B.C. groups work to reduce mental health stigma in South Asian community
Grassroots organizations are using language and culturally-specific strategies to close mental health and addiction use gaps.
Dupinder Kaur Saran was attending a protest in support of Indian farmers outside the country’s Vancouver consulate during the early hours of March 1 when she saw a young man off to the side overdosing. The registered nurse sprung into action.
“It almost got to a point where he was showing no sign of hope,” Saran said. “I quickly ran back to the vehicle, grabbed my naloxone kit, and we injected naloxone, and immediately it started to take effect. Had we not done that, he may not have survived.”
While she was treating the man, a small crowd of curious onlookers gathered around her. Saran saw the opportunity to share her knowledge and trained three of them to use a naloxone kit to save someone’s life.
“At the end of the day, it became more of a beneficial situation,” she said. “Those same individuals then contacted me at a later date and went and actually got training and now carry naloxone kits on hand with them as well.”
Saran is a volunteer with Students Overcoming Opioid Use Disorder & Addictions, a grassroots outreach initiative that was started in 2019 by volunteers of the South Asian Mental Health Alliance.
The student-led organization provides outreach and training on opioid-overdose response and prevention to the South Asian communities in Surrey and Delta, which have been hit hard by the opioid crisis.
This is one of a new cluster of groups working to tackle drug overdose in the South Asian community.
Fraser Health, a region that is 75 per cent South Asian, has observed a steady increase in overdoses, with 2020 seeing a 74-per-cent increase in drug overdose deaths compared to the previous year.
According to Fraser Health’s 2019 chief medical health officer’s report, drug-toxicity deaths among South Asian people increased by 255 per cent between 2015 and 2018. In comparison, there was a 138-per-cent increase in deaths among other residents.
Allysha Ram, one of the directors of a local collective that helps connect South Asian people to health and social services, has witnessed this first-hand.
“Unfortunately, what we’ve seen in the Fraser region is an over-representation of the South Asian community in the overdose deaths.”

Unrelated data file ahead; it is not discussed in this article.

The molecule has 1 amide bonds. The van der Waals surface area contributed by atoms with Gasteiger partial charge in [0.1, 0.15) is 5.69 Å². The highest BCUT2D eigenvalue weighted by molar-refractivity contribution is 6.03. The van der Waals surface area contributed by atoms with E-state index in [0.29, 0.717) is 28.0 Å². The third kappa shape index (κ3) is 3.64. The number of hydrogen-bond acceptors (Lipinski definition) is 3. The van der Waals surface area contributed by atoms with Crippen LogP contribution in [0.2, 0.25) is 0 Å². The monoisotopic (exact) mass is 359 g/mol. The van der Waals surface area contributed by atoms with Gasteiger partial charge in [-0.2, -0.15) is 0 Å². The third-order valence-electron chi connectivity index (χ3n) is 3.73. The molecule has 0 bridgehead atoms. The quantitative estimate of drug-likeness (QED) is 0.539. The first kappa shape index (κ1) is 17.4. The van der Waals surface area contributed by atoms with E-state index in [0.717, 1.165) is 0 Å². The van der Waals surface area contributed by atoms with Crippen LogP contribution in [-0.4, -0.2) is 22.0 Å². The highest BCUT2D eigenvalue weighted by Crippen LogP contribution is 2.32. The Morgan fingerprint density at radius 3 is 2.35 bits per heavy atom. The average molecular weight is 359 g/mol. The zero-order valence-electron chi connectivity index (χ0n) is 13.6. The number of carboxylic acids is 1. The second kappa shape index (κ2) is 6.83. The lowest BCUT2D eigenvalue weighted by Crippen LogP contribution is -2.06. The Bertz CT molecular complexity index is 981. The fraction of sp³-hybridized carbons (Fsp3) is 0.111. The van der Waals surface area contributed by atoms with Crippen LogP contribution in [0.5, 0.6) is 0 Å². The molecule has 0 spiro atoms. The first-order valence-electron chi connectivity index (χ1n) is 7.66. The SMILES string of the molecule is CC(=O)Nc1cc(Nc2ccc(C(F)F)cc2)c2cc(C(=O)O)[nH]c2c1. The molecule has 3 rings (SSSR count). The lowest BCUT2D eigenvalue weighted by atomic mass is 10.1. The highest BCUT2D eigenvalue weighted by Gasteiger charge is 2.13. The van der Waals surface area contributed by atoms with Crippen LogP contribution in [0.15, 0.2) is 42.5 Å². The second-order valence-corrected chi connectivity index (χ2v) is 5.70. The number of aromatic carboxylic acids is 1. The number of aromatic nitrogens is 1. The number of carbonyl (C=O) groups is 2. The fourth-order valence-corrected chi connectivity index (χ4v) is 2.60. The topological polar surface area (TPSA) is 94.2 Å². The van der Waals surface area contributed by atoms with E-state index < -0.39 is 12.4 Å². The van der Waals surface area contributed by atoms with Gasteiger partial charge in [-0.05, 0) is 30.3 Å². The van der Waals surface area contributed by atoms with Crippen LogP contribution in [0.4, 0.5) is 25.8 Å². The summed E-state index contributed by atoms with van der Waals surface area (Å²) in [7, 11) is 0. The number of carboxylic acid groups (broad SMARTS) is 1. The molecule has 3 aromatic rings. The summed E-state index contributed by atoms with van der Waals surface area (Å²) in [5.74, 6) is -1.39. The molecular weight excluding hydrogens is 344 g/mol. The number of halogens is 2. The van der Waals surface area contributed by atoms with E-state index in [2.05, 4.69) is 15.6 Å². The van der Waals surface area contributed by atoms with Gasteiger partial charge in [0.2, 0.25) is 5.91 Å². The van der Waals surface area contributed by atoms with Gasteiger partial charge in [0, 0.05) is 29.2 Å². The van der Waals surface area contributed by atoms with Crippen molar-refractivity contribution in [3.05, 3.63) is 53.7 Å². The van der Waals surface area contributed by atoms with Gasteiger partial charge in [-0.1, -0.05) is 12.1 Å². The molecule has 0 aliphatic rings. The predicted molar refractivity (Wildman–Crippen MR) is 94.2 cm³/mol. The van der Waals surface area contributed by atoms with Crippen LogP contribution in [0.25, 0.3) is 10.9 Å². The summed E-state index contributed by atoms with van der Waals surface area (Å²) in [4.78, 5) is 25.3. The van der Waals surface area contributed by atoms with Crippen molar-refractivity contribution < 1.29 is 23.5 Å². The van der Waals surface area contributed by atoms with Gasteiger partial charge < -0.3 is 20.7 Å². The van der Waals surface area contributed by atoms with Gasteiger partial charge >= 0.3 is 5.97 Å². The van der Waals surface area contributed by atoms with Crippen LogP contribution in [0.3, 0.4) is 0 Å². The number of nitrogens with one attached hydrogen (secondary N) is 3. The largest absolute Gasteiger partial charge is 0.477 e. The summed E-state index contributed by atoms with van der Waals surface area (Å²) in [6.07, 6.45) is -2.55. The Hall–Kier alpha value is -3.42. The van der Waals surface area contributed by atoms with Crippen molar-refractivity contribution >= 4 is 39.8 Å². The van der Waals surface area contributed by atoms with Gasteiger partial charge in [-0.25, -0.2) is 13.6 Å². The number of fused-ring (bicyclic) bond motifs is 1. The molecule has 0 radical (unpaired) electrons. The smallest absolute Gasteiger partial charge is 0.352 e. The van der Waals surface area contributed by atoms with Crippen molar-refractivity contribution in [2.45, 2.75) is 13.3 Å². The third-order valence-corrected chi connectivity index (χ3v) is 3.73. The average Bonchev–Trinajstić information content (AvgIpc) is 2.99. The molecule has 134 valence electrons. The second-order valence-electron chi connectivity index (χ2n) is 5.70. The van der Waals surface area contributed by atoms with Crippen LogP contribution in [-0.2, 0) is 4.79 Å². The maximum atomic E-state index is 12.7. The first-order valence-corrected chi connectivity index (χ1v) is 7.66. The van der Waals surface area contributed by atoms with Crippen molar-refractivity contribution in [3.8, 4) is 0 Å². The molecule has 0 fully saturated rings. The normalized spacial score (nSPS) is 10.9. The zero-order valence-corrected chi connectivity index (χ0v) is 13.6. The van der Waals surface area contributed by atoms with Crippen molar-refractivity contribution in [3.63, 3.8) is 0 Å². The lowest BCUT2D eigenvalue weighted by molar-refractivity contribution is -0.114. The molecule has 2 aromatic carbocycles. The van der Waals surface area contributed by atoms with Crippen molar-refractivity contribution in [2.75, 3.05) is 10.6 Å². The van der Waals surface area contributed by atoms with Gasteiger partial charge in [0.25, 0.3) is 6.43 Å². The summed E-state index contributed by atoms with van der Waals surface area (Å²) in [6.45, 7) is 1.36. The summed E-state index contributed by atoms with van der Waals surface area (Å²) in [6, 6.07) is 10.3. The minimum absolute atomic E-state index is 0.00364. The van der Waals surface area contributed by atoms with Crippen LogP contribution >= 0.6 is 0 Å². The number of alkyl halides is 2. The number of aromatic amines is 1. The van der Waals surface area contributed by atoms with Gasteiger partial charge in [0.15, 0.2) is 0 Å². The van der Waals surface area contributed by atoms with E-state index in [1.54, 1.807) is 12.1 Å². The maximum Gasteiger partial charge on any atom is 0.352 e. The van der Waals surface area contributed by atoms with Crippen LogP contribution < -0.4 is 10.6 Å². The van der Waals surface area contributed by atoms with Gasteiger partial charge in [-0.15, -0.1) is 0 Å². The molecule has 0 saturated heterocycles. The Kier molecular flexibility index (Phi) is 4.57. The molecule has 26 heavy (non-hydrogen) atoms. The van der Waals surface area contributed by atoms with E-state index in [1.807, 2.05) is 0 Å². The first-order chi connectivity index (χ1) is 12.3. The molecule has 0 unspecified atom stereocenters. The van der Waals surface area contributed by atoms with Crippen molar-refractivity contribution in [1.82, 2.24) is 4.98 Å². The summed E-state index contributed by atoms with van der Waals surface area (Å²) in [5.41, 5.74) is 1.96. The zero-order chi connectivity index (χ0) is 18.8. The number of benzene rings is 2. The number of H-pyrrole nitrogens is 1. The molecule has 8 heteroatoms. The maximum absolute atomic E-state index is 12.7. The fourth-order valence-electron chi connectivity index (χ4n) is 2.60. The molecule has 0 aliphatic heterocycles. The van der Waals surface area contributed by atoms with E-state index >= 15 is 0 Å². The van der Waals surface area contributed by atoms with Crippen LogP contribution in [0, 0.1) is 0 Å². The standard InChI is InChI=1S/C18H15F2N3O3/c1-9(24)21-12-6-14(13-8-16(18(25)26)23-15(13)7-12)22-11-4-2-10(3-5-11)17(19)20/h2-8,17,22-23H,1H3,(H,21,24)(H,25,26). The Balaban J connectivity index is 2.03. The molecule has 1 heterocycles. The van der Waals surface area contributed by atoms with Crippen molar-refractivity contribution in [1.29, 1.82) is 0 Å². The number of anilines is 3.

Cultural and language-specific programs are the key
The collective that Ram belongs to, the South Asian Community Hub, was created in 2019 to address the gap that she and other members of the organization saw in the lack of culturally appropriate health services for the South Asian community.
People in the South Asian community struggle to access mental-health services for a number of reasons, including lack of services in their language, lack of culturally appropriate care, and stigma.
“There’s a lack of culturally appropriate services and support for this population,” Ram said. “And with the existing services and supports available, we see low engagement in them by the South Asian community which suggests some barriers to accessing these supports.”
This is a sentiment echoed by others.
“There is a lot of taboo in the South Asian community, on topics such as mental health, substance abuse,” said Tajdeep Sandhu, co-director of Students Overcoming Opioid Use Disorder & Addictions. “And because of this, many of them do not go and reach out to professionals, or do not seek rehabilitation facilities.”
Language barriers mean that certain words or phrases don’t translate well.
“Many of these terms — like opioid — can’t be easily translated into, for example, Punjabi, or Hindi,” Sandhu said. “So our focus has been trying to find relevant terms in Punjabi or Hindi or other languages that these people can easily understand.”
In response, both the student group and the South Asian hub have sprung up to create culturally and language-appropriate mental-health and addiction-use support services.
One culturally specific way that both organizations work is by sending outreach volunteers to community spaces, such as parks, gurdwaras, temples, or mosques, to set up booths and talk about the challenges of substance use.
Conversations with the community also include handing out language-appropriate instructions about how to use the kit properly.